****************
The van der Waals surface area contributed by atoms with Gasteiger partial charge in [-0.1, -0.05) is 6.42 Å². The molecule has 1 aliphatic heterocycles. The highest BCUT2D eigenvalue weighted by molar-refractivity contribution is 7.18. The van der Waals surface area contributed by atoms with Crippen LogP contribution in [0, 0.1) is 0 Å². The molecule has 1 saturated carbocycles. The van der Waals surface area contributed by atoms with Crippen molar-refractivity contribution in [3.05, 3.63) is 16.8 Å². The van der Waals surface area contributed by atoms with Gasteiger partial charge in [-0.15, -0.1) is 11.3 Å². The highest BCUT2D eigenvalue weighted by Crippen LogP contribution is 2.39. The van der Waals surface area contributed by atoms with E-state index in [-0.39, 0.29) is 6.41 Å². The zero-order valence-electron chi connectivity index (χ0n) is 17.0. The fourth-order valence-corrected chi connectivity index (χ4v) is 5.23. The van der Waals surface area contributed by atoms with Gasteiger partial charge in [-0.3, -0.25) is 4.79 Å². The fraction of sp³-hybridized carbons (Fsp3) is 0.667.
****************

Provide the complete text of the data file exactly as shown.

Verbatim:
The van der Waals surface area contributed by atoms with Gasteiger partial charge in [-0.1, -0.05) is 6.42 Å². The molecule has 1 aliphatic heterocycles. The highest BCUT2D eigenvalue weighted by molar-refractivity contribution is 7.18. The van der Waals surface area contributed by atoms with Crippen LogP contribution in [0, 0.1) is 0 Å². The molecule has 1 saturated carbocycles. The van der Waals surface area contributed by atoms with Crippen molar-refractivity contribution in [3.05, 3.63) is 16.8 Å². The van der Waals surface area contributed by atoms with Gasteiger partial charge in [-0.15, -0.1) is 11.3 Å². The highest BCUT2D eigenvalue weighted by Crippen LogP contribution is 2.39. The van der Waals surface area contributed by atoms with E-state index in [-0.39, 0.29) is 6.41 Å². The zero-order valence-electron chi connectivity index (χ0n) is 17.0. The fourth-order valence-corrected chi connectivity index (χ4v) is 5.23. The van der Waals surface area contributed by atoms with Gasteiger partial charge in [-0.3, -0.25) is 4.79 Å². The fraction of sp³-hybridized carbons (Fsp3) is 0.667.